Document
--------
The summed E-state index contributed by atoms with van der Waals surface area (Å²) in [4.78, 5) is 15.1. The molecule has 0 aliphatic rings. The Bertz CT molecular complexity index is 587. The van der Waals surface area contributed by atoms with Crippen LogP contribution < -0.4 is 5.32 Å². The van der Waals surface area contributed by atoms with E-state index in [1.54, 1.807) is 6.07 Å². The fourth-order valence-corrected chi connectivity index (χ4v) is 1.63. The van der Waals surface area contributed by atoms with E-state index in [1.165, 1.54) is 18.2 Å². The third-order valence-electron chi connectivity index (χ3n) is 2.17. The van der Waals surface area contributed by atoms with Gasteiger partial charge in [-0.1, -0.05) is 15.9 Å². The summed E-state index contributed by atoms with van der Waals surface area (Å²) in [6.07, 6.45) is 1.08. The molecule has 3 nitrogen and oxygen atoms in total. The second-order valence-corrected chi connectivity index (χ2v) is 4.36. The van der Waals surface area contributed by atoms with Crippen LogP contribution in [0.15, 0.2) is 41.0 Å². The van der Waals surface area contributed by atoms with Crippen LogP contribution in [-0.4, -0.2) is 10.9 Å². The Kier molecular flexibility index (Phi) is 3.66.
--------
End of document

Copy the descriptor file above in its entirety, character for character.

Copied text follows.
The summed E-state index contributed by atoms with van der Waals surface area (Å²) in [4.78, 5) is 15.1. The molecule has 0 aliphatic rings. The Bertz CT molecular complexity index is 587. The van der Waals surface area contributed by atoms with Crippen LogP contribution < -0.4 is 5.32 Å². The van der Waals surface area contributed by atoms with E-state index in [1.54, 1.807) is 6.07 Å². The fourth-order valence-corrected chi connectivity index (χ4v) is 1.63. The van der Waals surface area contributed by atoms with E-state index in [1.165, 1.54) is 18.2 Å². The third-order valence-electron chi connectivity index (χ3n) is 2.17. The van der Waals surface area contributed by atoms with Gasteiger partial charge in [-0.1, -0.05) is 15.9 Å². The summed E-state index contributed by atoms with van der Waals surface area (Å²) in [6.07, 6.45) is 1.08. The molecule has 3 nitrogen and oxygen atoms in total. The second-order valence-corrected chi connectivity index (χ2v) is 4.36. The van der Waals surface area contributed by atoms with Crippen LogP contribution in [0.15, 0.2) is 41.0 Å². The van der Waals surface area contributed by atoms with Crippen LogP contribution in [-0.4, -0.2) is 10.9 Å². The Kier molecular flexibility index (Phi) is 3.66.